When we finally finished the last “act,” a Danish accordion player who played Baby Elephant Walk in 5/4, I breathed a sigh of relief, and stood up from the piano when all of a sudden an audience member starting yelling, “LET’S HEAR ONE MORE FROM THE BAND!”  Of course the crowd cheered and hooted and the marathon night dragged on for another 15 minutes.

Now I love music as much as the next guy (probably more, since I actually play it for a living) but after having played for two hours straight I was ready for some Netflix.  Enough is enough, people.  If you really liked this club you would have patronized it during its heyday.

But let me tell you something, when a guy screams at the band to play one more song, it’s not about his love of music or his appreciation of the band.  It’s about injecting himself into the conversation.  It’s all about ego.  Look at me – I love these guys, I love music so much, I’m so hip.

The art of the humblebrag.

 

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Just another night at the office

Posted by keithosaunders on December 7, 2016

There are so many louts at our gigs that it’s hard not to go all Stockhomy and start liking them.  When your office is a dive bar expectations had better be low or you could go crazy from frustration and aggravation.

At last night’s gig there was ultra loud couple sitting in the booth right across from the band. This guy must have been the funniest thing since Sid Caesar because every ten seconds there would be an ear-piercing cackle from his date. He had this nasal voice that could penetrate the loudest decibel, like a knife slashing through butter. We could have been Led Zeppelin and you would have heard this guy.

Needless to say they stayed the entire night. After the gig I noticed they were making out in the booth so I decided to give them a taste of their own medicine. “GET A ROOM,” I screamed. Then I approached them: “How do you like it when I intrude on your business?”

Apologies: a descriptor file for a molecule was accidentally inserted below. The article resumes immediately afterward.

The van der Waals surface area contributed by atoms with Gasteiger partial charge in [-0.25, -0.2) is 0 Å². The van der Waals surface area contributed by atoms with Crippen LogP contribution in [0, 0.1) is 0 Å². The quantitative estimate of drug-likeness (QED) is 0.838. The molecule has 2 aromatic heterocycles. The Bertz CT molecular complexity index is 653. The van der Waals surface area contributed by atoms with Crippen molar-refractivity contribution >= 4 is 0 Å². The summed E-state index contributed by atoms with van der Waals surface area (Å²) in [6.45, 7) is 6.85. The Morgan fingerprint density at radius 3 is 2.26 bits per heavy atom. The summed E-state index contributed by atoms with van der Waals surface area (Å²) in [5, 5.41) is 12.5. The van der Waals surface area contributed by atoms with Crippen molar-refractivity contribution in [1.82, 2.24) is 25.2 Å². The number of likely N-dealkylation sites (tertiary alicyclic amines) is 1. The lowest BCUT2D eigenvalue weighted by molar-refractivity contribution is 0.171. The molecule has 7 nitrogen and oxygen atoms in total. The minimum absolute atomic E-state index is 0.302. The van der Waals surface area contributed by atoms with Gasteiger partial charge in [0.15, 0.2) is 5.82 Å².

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It’s all music

Posted by keithosaunders on November 16, 2016

If you’ve never heard a live recording of bebop music when it was in its prime in the mid 40s then you’ve never really heard it.  There is an immediacy and an electricity about it that does not fully emerge in the studio recordings.  Don’t get me wrong; anything that Bird ever recorded is nothing short of outstanding, but to get the complete picture you must check him out live.

This is top of mind because as I write this I’m listening to a compilation of live radio broadcasts of Bird on a disc entitled, The Complete Live Performances.  The host of the broadcasts is the New York disc jockey,  Symphony Sid.   Sid had a hipster way of speaking (“Blow Bird, blow!“) which I’ve always gotten a kick out of.  It sounds to my ears, however, that he got under the skin of the musicians whom he revered.

On one of the tracks Sid says to Bird, “Can I get a few words about the sides you did with Machito? [In the late 40s Parker recorded The Afro Cuban Suite with Cuban percussionist, Machito]   It sounds like you’re trying to bring bop to a larger audience – make it more commercial.”   Bird responds in an affable, yet slightly condescending tone, “Well, if you say so, Sid, it’s all just music to me.”

Birds response – it’s all music – is revealing in that it implies that he was more interested in making great music than leading a bebop revolution.  The modern musicians of the 40s knew they were onto something special and that they had made breakthroughs, both harmonically and rhythmically.  We know that Bird was influenced by Lester Young and Art Tatum, but he also loved classical music and was influenced by Igor Stravinsky.  There were a myriad of influences that effected modern jazz music, among them the Cuban music that Bird had played with Machito, and later on his own Verve date.

I’ve always distrusted fellow musicians who blithely announce that they’re going to play a bebop song.  It’s a diminutive term – as if you’re choosing from categories on a menu. Sure, it is useful for describing a brief jazz epoch, but in the end, if you are going to become a jazz musician, you are going to have to grapple with the genius of Bird, Dizzy Gillespie, Bud Powell, Thelonious Monk, and all those that came before and after them.

It’s all music!